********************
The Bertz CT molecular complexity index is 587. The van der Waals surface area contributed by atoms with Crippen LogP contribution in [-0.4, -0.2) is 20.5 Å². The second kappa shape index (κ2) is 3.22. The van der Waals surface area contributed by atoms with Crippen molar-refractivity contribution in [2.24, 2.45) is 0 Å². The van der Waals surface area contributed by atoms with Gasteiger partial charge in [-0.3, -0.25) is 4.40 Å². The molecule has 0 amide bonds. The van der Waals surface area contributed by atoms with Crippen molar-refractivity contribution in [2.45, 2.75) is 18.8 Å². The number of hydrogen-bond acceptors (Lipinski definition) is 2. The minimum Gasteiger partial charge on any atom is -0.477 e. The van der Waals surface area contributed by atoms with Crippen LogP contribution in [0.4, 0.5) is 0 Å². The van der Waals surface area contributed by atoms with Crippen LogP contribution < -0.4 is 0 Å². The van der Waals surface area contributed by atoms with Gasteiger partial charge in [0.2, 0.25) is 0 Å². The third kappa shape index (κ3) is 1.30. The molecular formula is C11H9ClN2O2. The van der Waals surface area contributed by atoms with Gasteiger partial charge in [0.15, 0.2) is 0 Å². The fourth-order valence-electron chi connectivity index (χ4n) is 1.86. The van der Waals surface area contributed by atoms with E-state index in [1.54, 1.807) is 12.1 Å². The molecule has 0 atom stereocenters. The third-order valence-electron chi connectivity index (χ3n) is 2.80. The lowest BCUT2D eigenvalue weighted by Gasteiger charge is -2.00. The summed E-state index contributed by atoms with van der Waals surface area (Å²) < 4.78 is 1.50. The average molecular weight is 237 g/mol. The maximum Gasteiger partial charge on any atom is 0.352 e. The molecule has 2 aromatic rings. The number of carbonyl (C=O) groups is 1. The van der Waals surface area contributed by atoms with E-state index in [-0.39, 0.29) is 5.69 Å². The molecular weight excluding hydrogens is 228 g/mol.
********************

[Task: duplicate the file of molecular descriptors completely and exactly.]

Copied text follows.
The Bertz CT molecular complexity index is 587. The van der Waals surface area contributed by atoms with Crippen LogP contribution in [-0.4, -0.2) is 20.5 Å². The second kappa shape index (κ2) is 3.22. The van der Waals surface area contributed by atoms with Crippen molar-refractivity contribution in [2.24, 2.45) is 0 Å². The van der Waals surface area contributed by atoms with Gasteiger partial charge in [-0.3, -0.25) is 4.40 Å². The molecule has 0 amide bonds. The van der Waals surface area contributed by atoms with Crippen molar-refractivity contribution in [2.45, 2.75) is 18.8 Å². The number of hydrogen-bond acceptors (Lipinski definition) is 2. The minimum Gasteiger partial charge on any atom is -0.477 e. The van der Waals surface area contributed by atoms with Crippen LogP contribution in [0.4, 0.5) is 0 Å². The van der Waals surface area contributed by atoms with Crippen LogP contribution < -0.4 is 0 Å². The van der Waals surface area contributed by atoms with Gasteiger partial charge in [0.2, 0.25) is 0 Å². The third kappa shape index (κ3) is 1.30. The molecular formula is C11H9ClN2O2. The van der Waals surface area contributed by atoms with Gasteiger partial charge in [0.15, 0.2) is 0 Å². The fourth-order valence-electron chi connectivity index (χ4n) is 1.86. The van der Waals surface area contributed by atoms with E-state index in [1.54, 1.807) is 12.1 Å². The molecule has 0 atom stereocenters. The third-order valence-electron chi connectivity index (χ3n) is 2.80. The lowest BCUT2D eigenvalue weighted by Gasteiger charge is -2.00. The summed E-state index contributed by atoms with van der Waals surface area (Å²) < 4.78 is 1.50. The average molecular weight is 237 g/mol. The maximum Gasteiger partial charge on any atom is 0.352 e. The molecule has 2 aromatic rings. The number of carbonyl (C=O) groups is 1. The van der Waals surface area contributed by atoms with E-state index in [-0.39, 0.29) is 5.69 Å². The molecular weight excluding hydrogens is 228 g/mol.